VA Loans

NewsVA Loans

FHA and VA loan limits will increase in 2018

FHFA Raises Conforming Loan Limit to $453k

Loan limits were frozen in place at $417,000 for 10 long years after the housing bust, but were finally raised on January 1 of 2017.  Rapidly increasing home prices have now allowed the Federal Housing Finance Agency (FHFA) to increase them again for 2018.

The maximum conforming loan limits for mortgages eligible to be acquired by Fannie Mae and Freddie Mac (the GSEs) in most of the U.S. starting on January 1 will be $453,100, an increase from $424,100 in 2017.  The Veterans Administration and FHA are expected to follow suit, raising limits for their own loans.

The Housing and Economic Recovery Act (HERA) requires that the baseline conforming loan limit for the GSEs be adjusted each year to reflect the change in the average U.S. home price.  FHFA published its third quarter House Price Index (HPI) earlier today showing the average U.S. home value has increased by 6.8 percent since the third quarter of 2016. Therefore, the baseline maximum conforming loan limit has been increased by 6.8 percent as well.

Not every borrower will be subject to the baseline limit. Where the local median home value is more than 115 percent of that limit, HERA allows higher limits, with a ceiling of 150 percent of the baseline limit. This will make the new ceiling in high-cost areas $679,650, that is 150 percent of $453,100.  Some areas will have limits falling between those two numbers, as shown in the heat map below and in a complete county-by-county list of loan limits here.

There are additional provisions allowing for different limits in Alaska, Hawaii, Guam, and the U.S. Virgin Islands.  In these areas, the baseline loan limit will be $679,650 for one-unit properties, but FHFA says some specific locations may have even higher limits.

Properties with multiple units will have baseline limits of $580,150 for two-family properties, $701,250 for three units, and $871,450 for four units. High cost areas will have maximum limits of $870,225, $1,051,875, and $1,307,175 respectively.

Second mortgage loan limits have been raised to $225,550 with a limit of $339,825 in Alaska, Guam, Hawaii and the Virgin Islands.

To discuss your confidential loan scenario please schedule an appointment with Mitch Lichterman by CLICK HERE.

Phone:  310-478-4999
Email:mitch@targetrate.com
Skype: mitch.lichterman

MortgageReal EstateVA Loans

Give Yourself a Financial Break as a Military Veteran

Fotolia_114124974_Subscription_Monthly_M-300x200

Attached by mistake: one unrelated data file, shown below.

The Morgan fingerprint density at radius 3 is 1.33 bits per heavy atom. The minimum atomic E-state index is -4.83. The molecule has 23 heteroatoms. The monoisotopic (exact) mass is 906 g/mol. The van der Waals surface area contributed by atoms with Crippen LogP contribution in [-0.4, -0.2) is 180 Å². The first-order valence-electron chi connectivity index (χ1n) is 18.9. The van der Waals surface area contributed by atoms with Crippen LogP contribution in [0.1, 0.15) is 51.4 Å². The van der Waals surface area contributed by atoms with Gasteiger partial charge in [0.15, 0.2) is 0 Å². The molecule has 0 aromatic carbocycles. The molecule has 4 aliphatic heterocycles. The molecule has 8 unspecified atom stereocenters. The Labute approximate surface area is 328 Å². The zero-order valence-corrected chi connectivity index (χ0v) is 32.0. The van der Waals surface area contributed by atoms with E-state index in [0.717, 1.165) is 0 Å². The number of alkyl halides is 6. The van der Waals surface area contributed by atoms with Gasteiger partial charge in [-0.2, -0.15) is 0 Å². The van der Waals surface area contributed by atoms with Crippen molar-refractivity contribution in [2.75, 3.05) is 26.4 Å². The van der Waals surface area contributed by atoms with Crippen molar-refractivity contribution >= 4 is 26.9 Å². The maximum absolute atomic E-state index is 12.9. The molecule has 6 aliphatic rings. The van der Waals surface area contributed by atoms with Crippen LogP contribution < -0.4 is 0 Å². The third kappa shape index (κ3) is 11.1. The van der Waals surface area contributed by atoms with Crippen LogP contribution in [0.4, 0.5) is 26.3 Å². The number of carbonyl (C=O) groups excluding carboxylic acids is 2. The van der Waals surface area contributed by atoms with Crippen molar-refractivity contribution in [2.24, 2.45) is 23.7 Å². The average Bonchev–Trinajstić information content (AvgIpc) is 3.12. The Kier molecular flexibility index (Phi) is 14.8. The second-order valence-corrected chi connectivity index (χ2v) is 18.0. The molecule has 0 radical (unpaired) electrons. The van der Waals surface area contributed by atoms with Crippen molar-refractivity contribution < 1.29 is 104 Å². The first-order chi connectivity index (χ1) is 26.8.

Take advantage of special home loans if you’re currently serving in the military or have served in the military. You could qualify for mortgage cost savings as an active duty member or as a reservist. Specific mortgage cost savings that you could qualify for include a zero down payment, low interest rates, a cap on how much you have to contribute to closing costs and foreclosure protection. However, serving in the military isn’t always a home loan savings slam dunk. Preparation and the right documents are important. So too are the following actions.Prepare to Meet and Negotiate with Mortgage LendersReview your credit reports with the three major credit bureaus, TransUnion, Experian and Equifax. Clear up discrepancies, including erroneous charges, collections and other late payments that you previously resolved. Pay down debt. Set a goal to pay off credit cards, especially high interest credit cards. Avoid opening new credit card accounts.Lenders are going to take a pulse on your overall financial health. High debts could indicate that you’d struggle to pay your mortgage should even one event change in your life. High interest credit cards could also lend the appearance that your credit isn’t good enough for you to qualify for low interest credit cards, so again, pay off high interest credit cards early.If you receive a housing allowance, provide this information to lenders. A housing allowance is a benefit that active duty military members receive but may overlook when applying for a home loan. Should your spouse and you both serve in the military, the combined amount of your monthly housing allowance should be higher than if you were single. Contact your military human resources department if you’re unsure how much you receive in a monthly housing allowance.Get your financial records in order, meaning that you get paper copies of bank or credit union statements, a copy of your Statement of Service, DD-214 (if you’re retired), paystubs, tax returns and paperwork on existing loans including any small business loans you took out to start a company. Before you meet with lenders, determine how much house you can afford. Take advantage of online mortgage calculators.Factors to include in your calculations when you’re determining how much house you can afford are monthly homeowner’s insurance premiums, homeowner’s association fees (if they apply), the down payment you’re going to put on your new home, property taxes, repairs, closing costs and inspection fees. If you’re thinking about buying an older home, consider increasing the amount you’ll spend on repairs annually.Documentation together, it’s time to start the loan pre-approval process. Meet with lenders who are approved by the Veterans Administration to offer mortgage cost savings to retirees, reservists and active duty members. Do this before you meet with realtors, as getting pre-approved for a loan can yield you greater mortgage cost savings. Use your military housing allowance to prove your loan repayment power. Prepare to negotiate with lenders to get the best interest rates and mortgage premiums that you can.In addition to your financial records, other factors that lenders will review about you include your marital status and your length of service. Lenders may focus on whether you just joined the military, are soon to be discharged or if your military job requires you to relocate often.